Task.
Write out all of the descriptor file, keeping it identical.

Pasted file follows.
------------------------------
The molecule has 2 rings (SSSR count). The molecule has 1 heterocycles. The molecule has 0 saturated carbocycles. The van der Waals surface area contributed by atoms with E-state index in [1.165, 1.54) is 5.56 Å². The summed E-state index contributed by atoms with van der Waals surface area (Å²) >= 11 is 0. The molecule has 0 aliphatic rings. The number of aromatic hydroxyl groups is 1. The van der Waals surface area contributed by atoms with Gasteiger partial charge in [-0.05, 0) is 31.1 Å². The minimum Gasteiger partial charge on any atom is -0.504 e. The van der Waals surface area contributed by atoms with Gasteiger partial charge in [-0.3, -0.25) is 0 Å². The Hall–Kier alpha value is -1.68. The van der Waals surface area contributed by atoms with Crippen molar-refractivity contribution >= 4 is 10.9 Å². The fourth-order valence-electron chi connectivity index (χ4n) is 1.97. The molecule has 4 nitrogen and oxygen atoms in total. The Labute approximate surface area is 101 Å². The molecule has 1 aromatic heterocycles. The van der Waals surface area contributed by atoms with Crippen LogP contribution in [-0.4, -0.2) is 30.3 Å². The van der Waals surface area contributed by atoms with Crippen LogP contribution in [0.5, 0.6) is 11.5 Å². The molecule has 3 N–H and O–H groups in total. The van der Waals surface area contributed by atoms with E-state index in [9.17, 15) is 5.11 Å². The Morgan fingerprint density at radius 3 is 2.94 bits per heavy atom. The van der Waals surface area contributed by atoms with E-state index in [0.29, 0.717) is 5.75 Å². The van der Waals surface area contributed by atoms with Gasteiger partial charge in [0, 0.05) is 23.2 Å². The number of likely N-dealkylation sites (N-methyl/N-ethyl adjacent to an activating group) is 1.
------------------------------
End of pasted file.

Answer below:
The molecule has 2 rings (SSSR count). The molecule has 1 heterocycles. The molecule has 0 saturated carbocycles. The van der Waals surface area contributed by atoms with E-state index in [1.165, 1.54) is 5.56 Å². The summed E-state index contributed by atoms with van der Waals surface area (Å²) >= 11 is 0. The molecule has 0 aliphatic rings. The number of aromatic hydroxyl groups is 1. The van der Waals surface area contributed by atoms with Gasteiger partial charge in [-0.05, 0) is 31.1 Å². The minimum Gasteiger partial charge on any atom is -0.504 e. The van der Waals surface area contributed by atoms with Gasteiger partial charge in [-0.3, -0.25) is 0 Å². The Hall–Kier alpha value is -1.68. The van der Waals surface area contributed by atoms with Crippen molar-refractivity contribution >= 4 is 10.9 Å². The fourth-order valence-electron chi connectivity index (χ4n) is 1.97. The molecule has 4 nitrogen and oxygen atoms in total. The Labute approximate surface area is 101 Å². The molecule has 1 aromatic heterocycles. The van der Waals surface area contributed by atoms with Crippen LogP contribution in [-0.4, -0.2) is 30.3 Å². The van der Waals surface area contributed by atoms with Crippen LogP contribution in [0.5, 0.6) is 11.5 Å². The molecule has 3 N–H and O–H groups in total. The van der Waals surface area contributed by atoms with E-state index in [9.17, 15) is 5.11 Å². The Morgan fingerprint density at radius 3 is 2.94 bits per heavy atom. The van der Waals surface area contributed by atoms with E-state index in [0.29, 0.717) is 5.75 Å². The van der Waals surface area contributed by atoms with Gasteiger partial charge in [0, 0.05) is 23.2 Å². The number of likely N-dealkylation sites (N-methyl/N-ethyl adjacent to an activating group) is 1.